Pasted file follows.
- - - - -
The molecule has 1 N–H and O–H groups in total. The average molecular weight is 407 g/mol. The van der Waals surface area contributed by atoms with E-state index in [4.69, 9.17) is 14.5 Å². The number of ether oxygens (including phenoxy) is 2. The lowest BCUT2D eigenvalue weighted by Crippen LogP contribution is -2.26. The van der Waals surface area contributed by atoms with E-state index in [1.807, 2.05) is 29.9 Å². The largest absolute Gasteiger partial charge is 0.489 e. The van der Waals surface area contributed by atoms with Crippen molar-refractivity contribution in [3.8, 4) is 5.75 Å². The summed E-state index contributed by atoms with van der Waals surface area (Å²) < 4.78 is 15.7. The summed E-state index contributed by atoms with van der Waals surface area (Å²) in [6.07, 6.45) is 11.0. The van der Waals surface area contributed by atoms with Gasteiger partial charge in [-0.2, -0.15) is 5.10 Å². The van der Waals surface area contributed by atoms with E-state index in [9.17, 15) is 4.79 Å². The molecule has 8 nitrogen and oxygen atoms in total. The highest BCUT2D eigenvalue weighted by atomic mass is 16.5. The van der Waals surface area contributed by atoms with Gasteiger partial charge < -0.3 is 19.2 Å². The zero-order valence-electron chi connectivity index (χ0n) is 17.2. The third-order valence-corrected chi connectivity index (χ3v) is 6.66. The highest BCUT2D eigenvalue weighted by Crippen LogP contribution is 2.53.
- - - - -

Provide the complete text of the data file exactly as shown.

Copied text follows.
The molecule has 1 N–H and O–H groups in total. The average molecular weight is 407 g/mol. The van der Waals surface area contributed by atoms with E-state index in [4.69, 9.17) is 14.5 Å². The number of ether oxygens (including phenoxy) is 2. The lowest BCUT2D eigenvalue weighted by Crippen LogP contribution is -2.26. The van der Waals surface area contributed by atoms with E-state index in [1.807, 2.05) is 29.9 Å². The largest absolute Gasteiger partial charge is 0.489 e. The van der Waals surface area contributed by atoms with Crippen molar-refractivity contribution in [3.8, 4) is 5.75 Å². The summed E-state index contributed by atoms with van der Waals surface area (Å²) < 4.78 is 15.7. The summed E-state index contributed by atoms with van der Waals surface area (Å²) in [6.07, 6.45) is 11.0. The van der Waals surface area contributed by atoms with Gasteiger partial charge in [-0.2, -0.15) is 5.10 Å². The van der Waals surface area contributed by atoms with E-state index in [9.17, 15) is 4.79 Å². The molecule has 8 nitrogen and oxygen atoms in total. The highest BCUT2D eigenvalue weighted by atomic mass is 16.5. The van der Waals surface area contributed by atoms with Gasteiger partial charge < -0.3 is 19.2 Å². The zero-order valence-electron chi connectivity index (χ0n) is 17.2. The third-order valence-corrected chi connectivity index (χ3v) is 6.66. The highest BCUT2D eigenvalue weighted by Crippen LogP contribution is 2.53.